Avoiding In-App Purchases on Phones and Tablets

The cost of in-app purchases on your photo or tablet can creep up on you. They are particularly a problem in games, where they seem necessary process or movement to a new level. This is a guide about avoiding in-app purchases on phones and tablets.
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1 found this helpful
May 3, 2016 Flag

On Friday, I was checking over my bank account and saw a new purchase from iTunes. We use Family Share for the apps so all the purchases come out of my husband's Apple account. After checking with my husband, we realized that several small purchases on my teenage son's phone were adding up. Over the course of the last month, he had purchases ranging from 99 cents up to over $20. The culprit: In-App Purchases.

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We have had a run-in a few years ago with my younger son and a game called "Kick The Buddy." The game was free, but had all sorts of shortcuts and options for additional charges. These games usually get harder and harder until buying the upgrade is better than never being able to finish the game. He ran up a bill of over $200 before we realized what was occurring. We set all the current security features at that time but it appears we needed to check them again.

This time, my husband received email notifications from Apple but didn't see them right away. I had noticed a few of the purchases but thought the largest one was a yearly renewal fee or something. Neither of us noticed until too late. My son has since removed the games from his phone and has made sure that his password is required for all purchases.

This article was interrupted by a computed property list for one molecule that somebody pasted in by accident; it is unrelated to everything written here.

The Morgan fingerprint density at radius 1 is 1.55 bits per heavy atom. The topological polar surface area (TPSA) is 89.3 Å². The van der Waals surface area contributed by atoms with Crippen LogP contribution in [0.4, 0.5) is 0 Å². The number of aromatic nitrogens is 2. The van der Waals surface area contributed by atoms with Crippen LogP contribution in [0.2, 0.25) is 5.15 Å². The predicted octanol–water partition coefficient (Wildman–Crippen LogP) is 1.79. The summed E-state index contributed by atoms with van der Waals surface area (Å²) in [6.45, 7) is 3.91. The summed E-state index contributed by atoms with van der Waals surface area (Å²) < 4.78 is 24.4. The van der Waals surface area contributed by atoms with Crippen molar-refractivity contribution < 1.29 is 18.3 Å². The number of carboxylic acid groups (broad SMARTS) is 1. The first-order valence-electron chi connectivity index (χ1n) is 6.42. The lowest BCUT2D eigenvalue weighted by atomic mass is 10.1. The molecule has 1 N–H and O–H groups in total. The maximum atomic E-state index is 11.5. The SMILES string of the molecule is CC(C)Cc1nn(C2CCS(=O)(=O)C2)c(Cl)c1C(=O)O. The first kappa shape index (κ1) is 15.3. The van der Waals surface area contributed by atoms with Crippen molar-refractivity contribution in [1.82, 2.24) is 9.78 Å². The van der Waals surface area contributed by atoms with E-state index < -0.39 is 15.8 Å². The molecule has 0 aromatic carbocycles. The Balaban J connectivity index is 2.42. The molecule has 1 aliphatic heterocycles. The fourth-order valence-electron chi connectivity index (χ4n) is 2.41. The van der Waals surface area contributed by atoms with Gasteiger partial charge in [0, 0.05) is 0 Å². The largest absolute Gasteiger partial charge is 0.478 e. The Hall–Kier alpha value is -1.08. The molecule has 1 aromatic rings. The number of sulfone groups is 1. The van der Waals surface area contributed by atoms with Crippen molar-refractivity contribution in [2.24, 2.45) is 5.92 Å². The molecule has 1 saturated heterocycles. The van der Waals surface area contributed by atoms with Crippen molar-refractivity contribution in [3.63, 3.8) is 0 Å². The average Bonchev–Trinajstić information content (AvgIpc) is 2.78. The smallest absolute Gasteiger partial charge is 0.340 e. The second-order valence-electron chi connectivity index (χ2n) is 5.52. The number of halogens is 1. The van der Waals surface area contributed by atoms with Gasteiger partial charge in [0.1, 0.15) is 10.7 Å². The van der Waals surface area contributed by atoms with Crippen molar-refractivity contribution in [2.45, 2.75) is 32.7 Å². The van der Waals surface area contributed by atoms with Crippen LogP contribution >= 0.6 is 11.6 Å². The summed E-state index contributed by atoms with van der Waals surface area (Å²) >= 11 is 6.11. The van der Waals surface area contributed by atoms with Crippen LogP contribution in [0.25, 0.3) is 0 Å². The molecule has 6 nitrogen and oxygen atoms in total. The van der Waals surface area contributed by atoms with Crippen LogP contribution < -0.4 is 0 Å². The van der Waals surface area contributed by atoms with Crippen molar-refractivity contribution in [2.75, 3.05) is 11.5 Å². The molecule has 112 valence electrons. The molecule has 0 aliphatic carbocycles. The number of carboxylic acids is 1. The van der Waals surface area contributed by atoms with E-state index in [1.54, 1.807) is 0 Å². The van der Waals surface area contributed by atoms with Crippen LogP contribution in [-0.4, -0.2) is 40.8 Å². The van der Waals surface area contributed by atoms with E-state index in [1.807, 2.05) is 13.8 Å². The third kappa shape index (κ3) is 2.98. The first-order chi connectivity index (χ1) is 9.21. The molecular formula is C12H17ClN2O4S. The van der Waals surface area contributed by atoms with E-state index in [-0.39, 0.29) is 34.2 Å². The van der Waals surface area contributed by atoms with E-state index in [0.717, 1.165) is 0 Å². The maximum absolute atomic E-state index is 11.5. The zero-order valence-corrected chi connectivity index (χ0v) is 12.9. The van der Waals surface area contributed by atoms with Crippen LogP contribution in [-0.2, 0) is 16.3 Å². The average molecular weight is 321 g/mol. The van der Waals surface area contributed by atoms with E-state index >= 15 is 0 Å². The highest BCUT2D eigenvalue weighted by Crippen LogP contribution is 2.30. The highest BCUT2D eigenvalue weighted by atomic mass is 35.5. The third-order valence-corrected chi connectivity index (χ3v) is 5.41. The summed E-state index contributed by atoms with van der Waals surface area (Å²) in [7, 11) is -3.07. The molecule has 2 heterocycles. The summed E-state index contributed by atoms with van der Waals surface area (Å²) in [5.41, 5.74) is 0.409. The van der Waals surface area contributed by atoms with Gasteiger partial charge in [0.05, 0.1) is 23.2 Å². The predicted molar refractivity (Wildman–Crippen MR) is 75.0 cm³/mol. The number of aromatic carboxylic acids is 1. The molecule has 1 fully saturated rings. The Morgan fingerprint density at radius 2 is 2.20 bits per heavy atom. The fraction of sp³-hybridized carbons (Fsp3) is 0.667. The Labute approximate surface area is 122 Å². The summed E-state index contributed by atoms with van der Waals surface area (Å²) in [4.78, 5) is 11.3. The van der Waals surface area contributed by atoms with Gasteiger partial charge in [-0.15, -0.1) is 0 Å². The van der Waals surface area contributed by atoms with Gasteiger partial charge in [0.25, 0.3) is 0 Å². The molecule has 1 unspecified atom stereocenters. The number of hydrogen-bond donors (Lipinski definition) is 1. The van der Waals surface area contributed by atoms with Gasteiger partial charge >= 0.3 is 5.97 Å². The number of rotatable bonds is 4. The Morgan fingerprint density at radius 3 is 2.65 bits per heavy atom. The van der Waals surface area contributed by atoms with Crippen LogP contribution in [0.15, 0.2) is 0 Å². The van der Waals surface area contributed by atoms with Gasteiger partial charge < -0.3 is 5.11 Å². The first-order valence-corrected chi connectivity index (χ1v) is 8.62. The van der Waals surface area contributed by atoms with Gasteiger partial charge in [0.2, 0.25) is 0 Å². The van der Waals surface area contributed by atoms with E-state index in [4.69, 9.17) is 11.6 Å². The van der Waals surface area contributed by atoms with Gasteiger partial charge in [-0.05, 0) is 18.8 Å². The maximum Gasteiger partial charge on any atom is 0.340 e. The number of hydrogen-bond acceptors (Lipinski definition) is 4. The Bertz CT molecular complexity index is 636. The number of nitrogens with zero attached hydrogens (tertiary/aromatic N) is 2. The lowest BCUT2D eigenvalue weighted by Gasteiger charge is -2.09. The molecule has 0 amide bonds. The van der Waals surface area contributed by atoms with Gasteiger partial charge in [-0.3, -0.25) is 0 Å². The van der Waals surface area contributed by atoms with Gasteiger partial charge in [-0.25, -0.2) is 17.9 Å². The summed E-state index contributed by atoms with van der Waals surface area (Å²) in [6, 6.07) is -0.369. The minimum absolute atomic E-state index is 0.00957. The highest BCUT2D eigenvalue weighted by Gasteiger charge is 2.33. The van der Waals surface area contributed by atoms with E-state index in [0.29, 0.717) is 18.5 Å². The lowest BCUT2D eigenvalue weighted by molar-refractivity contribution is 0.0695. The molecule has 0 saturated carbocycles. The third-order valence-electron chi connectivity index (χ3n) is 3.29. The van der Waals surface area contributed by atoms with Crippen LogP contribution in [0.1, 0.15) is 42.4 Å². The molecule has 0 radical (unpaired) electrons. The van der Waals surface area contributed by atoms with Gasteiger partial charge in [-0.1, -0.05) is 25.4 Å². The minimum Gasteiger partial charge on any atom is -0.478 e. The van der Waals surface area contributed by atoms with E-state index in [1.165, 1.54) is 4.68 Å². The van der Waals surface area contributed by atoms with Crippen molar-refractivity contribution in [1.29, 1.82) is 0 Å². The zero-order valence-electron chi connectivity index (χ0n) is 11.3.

Anyone can fall for these easy in-app purchases but children are especially susceptible. Here are a couple of common sense tips to help avoid problems.

  • Check to make sure that you always require a password for any purchase. It can default to only requiring it after 15 minutes, allowing someone else to purchase without entering the password again. On my iPhone, this was in Password Settings

  • Or make sure that In-App purchases are turned off entirely. This is located in Restrictions on my iPhone. You will need to set a separate password and you can restrict all sorts of things. This feature can be very helpful for parents and caregivers.


  • Set your iTunes account to a gift card or credit card so that fraudulent or unwanted purchases don't come directly out of your bank account. This also gives you the bonus of the credit card's customer protection services.

  • Watch your email and account for purchases so that you can dispute them immediately. We were able to get a small amount of the money back on the latest charges.

  • Be cautious of free apps and games. Look for highly rated ones and check them out yourselves. When we researched "Kick the Buddy", we were appalled at the subject matter and the amount of complaints on the internet about it.

These tips are for the iPhone and iPad but all phones and tablets should have similar options. I hope I can save some of you from this frustration.

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CommentWas this helpful?Helpful? Yes
Anonymous Flag
May 6, 20160 found this helpful

Thanks for sharing

ReplyWas this helpful?Helpful? Yes
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